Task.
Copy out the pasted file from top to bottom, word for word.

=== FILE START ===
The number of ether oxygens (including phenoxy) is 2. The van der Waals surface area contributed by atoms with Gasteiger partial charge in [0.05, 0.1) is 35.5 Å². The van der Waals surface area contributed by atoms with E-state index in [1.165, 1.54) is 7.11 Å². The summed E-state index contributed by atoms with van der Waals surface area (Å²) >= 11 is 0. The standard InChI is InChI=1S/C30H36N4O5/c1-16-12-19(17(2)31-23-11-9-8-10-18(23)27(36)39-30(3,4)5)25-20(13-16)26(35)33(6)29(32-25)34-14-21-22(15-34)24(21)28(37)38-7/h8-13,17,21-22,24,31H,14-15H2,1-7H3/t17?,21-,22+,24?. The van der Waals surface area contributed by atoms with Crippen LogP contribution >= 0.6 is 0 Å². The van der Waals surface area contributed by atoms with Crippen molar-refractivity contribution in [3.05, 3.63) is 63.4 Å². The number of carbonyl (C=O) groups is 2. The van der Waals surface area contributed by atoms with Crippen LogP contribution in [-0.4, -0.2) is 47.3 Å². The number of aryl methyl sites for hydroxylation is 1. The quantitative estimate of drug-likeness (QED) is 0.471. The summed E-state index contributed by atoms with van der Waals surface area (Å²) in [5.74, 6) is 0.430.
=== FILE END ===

The number of ether oxygens (including phenoxy) is 2. The van der Waals surface area contributed by atoms with Gasteiger partial charge in [0.05, 0.1) is 35.5 Å². The van der Waals surface area contributed by atoms with E-state index in [1.165, 1.54) is 7.11 Å². The summed E-state index contributed by atoms with van der Waals surface area (Å²) >= 11 is 0. The standard InChI is InChI=1S/C30H36N4O5/c1-16-12-19(17(2)31-23-11-9-8-10-18(23)27(36)39-30(3,4)5)25-20(13-16)26(35)33(6)29(32-25)34-14-21-22(15-34)24(21)28(37)38-7/h8-13,17,21-22,24,31H,14-15H2,1-7H3/t17?,21-,22+,24?. The van der Waals surface area contributed by atoms with Crippen LogP contribution >= 0.6 is 0 Å². The van der Waals surface area contributed by atoms with Crippen molar-refractivity contribution in [3.05, 3.63) is 63.4 Å². The number of carbonyl (C=O) groups is 2. The van der Waals surface area contributed by atoms with Crippen LogP contribution in [-0.4, -0.2) is 47.3 Å². The number of aryl methyl sites for hydroxylation is 1. The quantitative estimate of drug-likeness (QED) is 0.471. The summed E-state index contributed by atoms with van der Waals surface area (Å²) in [5.74, 6) is 0.430.